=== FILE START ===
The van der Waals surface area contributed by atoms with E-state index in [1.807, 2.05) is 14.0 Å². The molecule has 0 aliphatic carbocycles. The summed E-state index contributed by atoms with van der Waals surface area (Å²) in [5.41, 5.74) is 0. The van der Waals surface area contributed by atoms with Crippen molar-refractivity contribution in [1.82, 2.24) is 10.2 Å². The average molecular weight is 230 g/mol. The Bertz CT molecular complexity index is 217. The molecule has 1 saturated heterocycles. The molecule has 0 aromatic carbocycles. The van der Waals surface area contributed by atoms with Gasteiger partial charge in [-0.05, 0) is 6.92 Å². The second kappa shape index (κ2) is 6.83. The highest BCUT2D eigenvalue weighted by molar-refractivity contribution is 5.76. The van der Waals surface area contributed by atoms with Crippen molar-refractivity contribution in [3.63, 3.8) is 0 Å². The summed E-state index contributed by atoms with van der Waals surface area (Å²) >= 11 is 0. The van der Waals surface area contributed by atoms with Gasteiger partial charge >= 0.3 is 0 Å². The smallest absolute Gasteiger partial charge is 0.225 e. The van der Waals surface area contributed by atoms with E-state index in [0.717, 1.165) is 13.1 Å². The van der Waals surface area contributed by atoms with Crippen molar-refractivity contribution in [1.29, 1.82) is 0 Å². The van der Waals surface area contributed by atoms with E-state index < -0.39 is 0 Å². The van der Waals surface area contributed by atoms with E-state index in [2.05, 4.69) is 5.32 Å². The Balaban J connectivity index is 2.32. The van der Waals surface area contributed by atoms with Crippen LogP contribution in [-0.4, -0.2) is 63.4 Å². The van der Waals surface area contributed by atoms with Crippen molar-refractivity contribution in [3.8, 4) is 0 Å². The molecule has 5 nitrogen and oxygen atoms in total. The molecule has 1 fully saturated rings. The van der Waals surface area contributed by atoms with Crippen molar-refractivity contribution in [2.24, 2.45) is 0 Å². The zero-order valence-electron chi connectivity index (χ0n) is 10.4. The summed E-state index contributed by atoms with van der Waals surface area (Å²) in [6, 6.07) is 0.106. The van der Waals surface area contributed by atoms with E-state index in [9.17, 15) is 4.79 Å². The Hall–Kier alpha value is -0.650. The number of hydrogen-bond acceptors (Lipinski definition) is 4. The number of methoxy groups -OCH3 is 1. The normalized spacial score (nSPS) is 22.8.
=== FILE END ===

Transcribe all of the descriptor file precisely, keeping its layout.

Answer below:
The van der Waals surface area contributed by atoms with E-state index in [1.807, 2.05) is 14.0 Å². The molecule has 0 aliphatic carbocycles. The summed E-state index contributed by atoms with van der Waals surface area (Å²) in [5.41, 5.74) is 0. The van der Waals surface area contributed by atoms with Crippen molar-refractivity contribution in [1.82, 2.24) is 10.2 Å². The average molecular weight is 230 g/mol. The Bertz CT molecular complexity index is 217. The molecule has 1 saturated heterocycles. The molecule has 0 aromatic carbocycles. The van der Waals surface area contributed by atoms with Gasteiger partial charge in [-0.05, 0) is 6.92 Å². The second kappa shape index (κ2) is 6.83. The highest BCUT2D eigenvalue weighted by molar-refractivity contribution is 5.76. The van der Waals surface area contributed by atoms with Crippen molar-refractivity contribution in [3.63, 3.8) is 0 Å². The summed E-state index contributed by atoms with van der Waals surface area (Å²) >= 11 is 0. The van der Waals surface area contributed by atoms with Gasteiger partial charge >= 0.3 is 0 Å². The smallest absolute Gasteiger partial charge is 0.225 e. The van der Waals surface area contributed by atoms with E-state index in [0.717, 1.165) is 13.1 Å². The van der Waals surface area contributed by atoms with Crippen molar-refractivity contribution in [1.29, 1.82) is 0 Å². The van der Waals surface area contributed by atoms with E-state index < -0.39 is 0 Å². The van der Waals surface area contributed by atoms with E-state index in [2.05, 4.69) is 5.32 Å². The Balaban J connectivity index is 2.32. The van der Waals surface area contributed by atoms with Crippen LogP contribution in [-0.4, -0.2) is 63.4 Å². The van der Waals surface area contributed by atoms with Crippen molar-refractivity contribution in [3.8, 4) is 0 Å². The molecule has 5 nitrogen and oxygen atoms in total. The molecule has 1 fully saturated rings. The van der Waals surface area contributed by atoms with Crippen molar-refractivity contribution in [2.24, 2.45) is 0 Å². The zero-order valence-electron chi connectivity index (χ0n) is 10.4. The summed E-state index contributed by atoms with van der Waals surface area (Å²) in [6, 6.07) is 0.106. The van der Waals surface area contributed by atoms with E-state index in [9.17, 15) is 4.79 Å². The Hall–Kier alpha value is -0.650. The number of hydrogen-bond acceptors (Lipinski definition) is 4. The number of methoxy groups -OCH3 is 1. The normalized spacial score (nSPS) is 22.8.